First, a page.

Building a Personal Brand

We all know what branding is: for a graffiti artist it may be a particular tag and color scheme. For a company, it may also be a particular “tag” (except we call it a logo here) and, yes, a color scheme. I went to a pub trivia night recently and one of the trivia rounds was to identify companies based on logos. Let’s just say it was a relatively easy challenge.

But, how do we translate that from things such as logos and color schemes to our own individual selves?To be clear, I am not referring to wearing a particular style of tie or pair of shoes, or dressing only in black so as to save “cognitive energy” every morning. It is more than that.

1.   Know your communication style and own it
Some of us are big talkers. We can’t help ourselves. I once knew someone who had her jaw wired shut for a procedure and still managed to mumble/choke out words; it was both horrifying and impressive.

Then there are those of us who don’t say very much. We are more inclined to put something in an e-mail or a document. Or maybe we prefer to use images and diagrams. Then again, we could be talkers, but our verbal style is staccato, or well-paced, or argumentative, or a stutter, or soft-spoken—

The point is that we all have a particular communication style that we are comfortable with and that defines us. Instead of reshaping ourselves to fit a different work culture— be honest, we hve all tried it to varying degrees of success, likely failure — give some real thought to how you communicate and how you can explain and/or teach that to others so that they can understand you.

2.   What are the characteristics of your visual design?
A former manager once assigned one of my subordinates to do research and provide a response. Before the end result was submitted back to my manager, the person asked me to review it and to “tighten it up.” That meant not just checking for content, but for how it looked; cleaning up the slides, formats, colors, etc. It’s the type of finishing work that I care about and I had been emphasizing to my team.

After that was done, it went over to my manager, and I forgot about it. Two minutes later, he was in my office and he asked me, point blank: “I thought I’d assigned this to X, did you do this?”

In a few minutes it quickly became clear that he had assumed that I had stepped in and did the work myself because the style of the presentation was something he had come to associate with my personal brand. From Day 1 at every company I recreate the setup which allows me to create documents that have a particular fit and finish; it is a habit that I carried with me from the days where I did some desktop publishing and it is so distinct that all it took was a single glance from my manager to see my fingerprints all over it.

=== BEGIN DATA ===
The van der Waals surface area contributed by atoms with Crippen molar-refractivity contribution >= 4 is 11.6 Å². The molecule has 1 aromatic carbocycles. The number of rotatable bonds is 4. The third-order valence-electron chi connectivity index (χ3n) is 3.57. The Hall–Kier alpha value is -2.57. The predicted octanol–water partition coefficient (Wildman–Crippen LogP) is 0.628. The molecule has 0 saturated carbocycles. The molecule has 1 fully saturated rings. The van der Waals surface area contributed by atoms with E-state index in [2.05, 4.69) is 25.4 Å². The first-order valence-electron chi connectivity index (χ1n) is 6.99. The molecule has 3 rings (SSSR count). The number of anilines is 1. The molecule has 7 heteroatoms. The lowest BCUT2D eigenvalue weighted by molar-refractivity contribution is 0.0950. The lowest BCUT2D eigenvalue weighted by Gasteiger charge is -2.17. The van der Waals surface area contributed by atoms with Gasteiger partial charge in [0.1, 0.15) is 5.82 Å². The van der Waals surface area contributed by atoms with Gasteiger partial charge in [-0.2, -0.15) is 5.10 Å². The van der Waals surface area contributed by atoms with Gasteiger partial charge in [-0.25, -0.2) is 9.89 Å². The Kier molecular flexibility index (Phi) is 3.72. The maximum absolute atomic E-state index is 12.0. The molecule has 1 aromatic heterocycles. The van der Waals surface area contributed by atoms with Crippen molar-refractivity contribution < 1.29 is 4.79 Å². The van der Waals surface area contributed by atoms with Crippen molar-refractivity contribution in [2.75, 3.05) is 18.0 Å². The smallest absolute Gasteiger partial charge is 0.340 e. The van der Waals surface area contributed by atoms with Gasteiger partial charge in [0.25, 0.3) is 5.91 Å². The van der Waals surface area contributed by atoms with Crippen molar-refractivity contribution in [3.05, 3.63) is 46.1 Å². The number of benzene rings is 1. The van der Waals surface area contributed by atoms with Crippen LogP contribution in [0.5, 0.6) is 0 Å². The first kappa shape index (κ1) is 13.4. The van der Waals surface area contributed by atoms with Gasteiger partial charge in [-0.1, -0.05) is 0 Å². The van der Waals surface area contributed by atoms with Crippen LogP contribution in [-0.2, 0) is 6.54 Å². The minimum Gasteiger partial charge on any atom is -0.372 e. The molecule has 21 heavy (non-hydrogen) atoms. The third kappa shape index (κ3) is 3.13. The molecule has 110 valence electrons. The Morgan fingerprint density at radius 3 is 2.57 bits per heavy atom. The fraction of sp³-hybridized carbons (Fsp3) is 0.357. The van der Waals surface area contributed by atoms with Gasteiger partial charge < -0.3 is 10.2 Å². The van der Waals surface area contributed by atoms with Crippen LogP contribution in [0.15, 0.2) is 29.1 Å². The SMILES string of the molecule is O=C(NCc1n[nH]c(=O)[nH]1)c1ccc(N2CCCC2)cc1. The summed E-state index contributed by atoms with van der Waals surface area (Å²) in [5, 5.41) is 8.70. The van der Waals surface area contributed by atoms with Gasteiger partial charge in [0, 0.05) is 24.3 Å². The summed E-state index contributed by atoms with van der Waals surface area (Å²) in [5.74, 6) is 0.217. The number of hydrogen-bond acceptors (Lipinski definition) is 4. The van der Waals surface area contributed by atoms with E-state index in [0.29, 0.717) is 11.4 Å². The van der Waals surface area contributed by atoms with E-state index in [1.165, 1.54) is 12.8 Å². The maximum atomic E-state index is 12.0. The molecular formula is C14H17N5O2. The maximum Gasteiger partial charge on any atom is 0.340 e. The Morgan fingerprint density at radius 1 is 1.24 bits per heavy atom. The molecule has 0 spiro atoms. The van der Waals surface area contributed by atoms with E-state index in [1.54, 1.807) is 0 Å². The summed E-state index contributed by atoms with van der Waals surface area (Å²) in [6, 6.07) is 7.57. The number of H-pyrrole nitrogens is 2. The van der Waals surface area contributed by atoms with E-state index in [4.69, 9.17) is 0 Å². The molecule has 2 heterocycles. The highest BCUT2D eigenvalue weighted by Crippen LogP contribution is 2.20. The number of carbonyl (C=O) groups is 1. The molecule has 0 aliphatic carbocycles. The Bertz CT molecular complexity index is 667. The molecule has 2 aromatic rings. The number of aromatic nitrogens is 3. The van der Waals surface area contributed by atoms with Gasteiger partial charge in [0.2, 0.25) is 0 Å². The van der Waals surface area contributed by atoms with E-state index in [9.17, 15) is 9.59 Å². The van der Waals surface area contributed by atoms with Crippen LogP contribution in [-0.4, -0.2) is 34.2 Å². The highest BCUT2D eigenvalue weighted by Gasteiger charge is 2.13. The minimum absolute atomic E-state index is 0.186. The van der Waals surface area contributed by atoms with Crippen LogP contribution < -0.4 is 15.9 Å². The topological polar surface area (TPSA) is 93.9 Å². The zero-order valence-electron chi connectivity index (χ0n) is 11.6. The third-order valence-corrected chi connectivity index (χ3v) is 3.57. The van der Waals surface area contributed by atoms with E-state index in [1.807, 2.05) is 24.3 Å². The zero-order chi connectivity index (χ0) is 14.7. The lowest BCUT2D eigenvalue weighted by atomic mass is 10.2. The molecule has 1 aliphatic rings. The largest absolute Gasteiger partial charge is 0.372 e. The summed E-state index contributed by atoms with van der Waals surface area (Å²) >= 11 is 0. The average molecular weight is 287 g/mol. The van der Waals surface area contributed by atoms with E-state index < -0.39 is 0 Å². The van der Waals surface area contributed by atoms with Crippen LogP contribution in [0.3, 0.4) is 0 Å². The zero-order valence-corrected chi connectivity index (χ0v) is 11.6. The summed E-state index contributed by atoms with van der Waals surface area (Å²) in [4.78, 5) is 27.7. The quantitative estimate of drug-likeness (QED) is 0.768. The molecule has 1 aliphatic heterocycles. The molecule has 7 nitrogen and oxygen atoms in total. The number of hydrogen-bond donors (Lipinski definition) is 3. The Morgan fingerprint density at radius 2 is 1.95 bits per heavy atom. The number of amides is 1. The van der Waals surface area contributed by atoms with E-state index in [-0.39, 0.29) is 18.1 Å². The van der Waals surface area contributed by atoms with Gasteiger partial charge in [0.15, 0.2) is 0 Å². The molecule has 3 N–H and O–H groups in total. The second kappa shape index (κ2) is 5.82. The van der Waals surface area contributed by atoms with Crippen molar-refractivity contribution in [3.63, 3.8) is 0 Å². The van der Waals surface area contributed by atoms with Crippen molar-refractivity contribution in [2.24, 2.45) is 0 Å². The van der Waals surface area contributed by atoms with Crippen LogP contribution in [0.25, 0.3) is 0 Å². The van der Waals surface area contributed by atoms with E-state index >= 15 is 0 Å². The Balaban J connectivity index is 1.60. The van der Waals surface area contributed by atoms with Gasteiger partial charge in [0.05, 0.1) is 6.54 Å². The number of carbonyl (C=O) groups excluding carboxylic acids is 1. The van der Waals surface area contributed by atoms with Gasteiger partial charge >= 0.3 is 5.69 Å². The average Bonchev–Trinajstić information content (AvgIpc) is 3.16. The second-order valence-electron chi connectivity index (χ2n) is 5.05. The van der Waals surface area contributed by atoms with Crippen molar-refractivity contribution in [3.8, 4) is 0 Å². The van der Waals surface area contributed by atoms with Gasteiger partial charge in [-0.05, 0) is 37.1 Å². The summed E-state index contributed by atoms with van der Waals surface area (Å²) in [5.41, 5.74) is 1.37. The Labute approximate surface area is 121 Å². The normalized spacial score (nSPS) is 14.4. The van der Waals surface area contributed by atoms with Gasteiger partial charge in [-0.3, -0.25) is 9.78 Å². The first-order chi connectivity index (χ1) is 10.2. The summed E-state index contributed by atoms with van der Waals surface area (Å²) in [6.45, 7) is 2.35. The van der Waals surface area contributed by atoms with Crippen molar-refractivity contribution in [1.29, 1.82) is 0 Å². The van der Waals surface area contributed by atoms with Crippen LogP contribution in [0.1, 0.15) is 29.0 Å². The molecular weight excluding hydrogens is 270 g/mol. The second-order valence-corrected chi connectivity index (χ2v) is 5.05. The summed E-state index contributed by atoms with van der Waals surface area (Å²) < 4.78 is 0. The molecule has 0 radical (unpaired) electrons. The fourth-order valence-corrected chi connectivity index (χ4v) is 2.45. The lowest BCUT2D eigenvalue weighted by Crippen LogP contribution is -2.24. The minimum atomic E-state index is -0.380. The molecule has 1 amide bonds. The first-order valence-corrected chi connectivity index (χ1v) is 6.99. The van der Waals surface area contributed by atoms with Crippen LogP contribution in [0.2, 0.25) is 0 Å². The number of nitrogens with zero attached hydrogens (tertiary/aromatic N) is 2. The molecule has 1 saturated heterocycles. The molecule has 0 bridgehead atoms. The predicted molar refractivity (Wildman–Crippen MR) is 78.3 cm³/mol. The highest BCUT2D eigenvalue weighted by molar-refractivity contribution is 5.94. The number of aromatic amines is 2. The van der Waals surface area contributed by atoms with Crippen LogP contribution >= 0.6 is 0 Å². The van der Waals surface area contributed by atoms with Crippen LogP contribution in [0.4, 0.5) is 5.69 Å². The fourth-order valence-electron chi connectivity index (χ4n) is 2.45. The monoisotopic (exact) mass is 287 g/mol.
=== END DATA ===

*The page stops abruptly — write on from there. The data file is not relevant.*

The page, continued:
What are the characteristics of your visual design? It seems minor, but there are some people that we work with who will never meet us in person and they will never hear our voice on a conference call. The only way they will know us is through the work we produce – it matters. Make sure that they get to see the best version of you that they can.

3.   How you do business
“Ethics” and “core values” are big, big words in today’s workplace. Companies are falling all over themselves to control and shape their images through these areas because their customers are starting to care.

It is not any different for those of us who are in the workforce. Companies are looking for people who match those ethics and values and likewise you want to be at a place that you feel comfortable in. You can’t do that if a) you don’t define what your values are, and b) you don’t live up to them.

As a manager, I defined my core leadership principles that first time I had a team to manage. The more years I spent working, the more deliberate I became about voicing those values and ethics, but also sticking to them in a way that was not obnoxious, but was firm.

People notice; don’t think that they don’t. They know who they can call for honest advice and evaluation. They know who they can trust to stay late and get the job done. They also know who is great for happy hour but not for holding the line. They also know who waffles under pressure and who steps up.

Which person do you want to be?

Build It and They Will Come
The truth is that much of the above will happen regardless of how much attention you give it. From a work standpoint we all grow up one day and we find ourselves asking our friends “when did people start (or stop) coming to me for advice” or “when did this start (or stop) making sense”?

That said, there is no reason to risk the willy-nilly development of your personal brand. It is something you should be aware of and you should make an effort to have accurately reflect who you are and what you stand for. It could be the difference between having a series of jobs and owning your career.

It could be the difference between merely doing a good job or being wildly successful.

Ask yourself: What is your personal brand and how are you making it work for you every day?

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You may also follow me on this blog and follow me on LinkedIn where I post other items similar to this. Or catch up with me on Twitter @cabigail2.

If you prefer a one-to-one conversation, you can always e-mail me at

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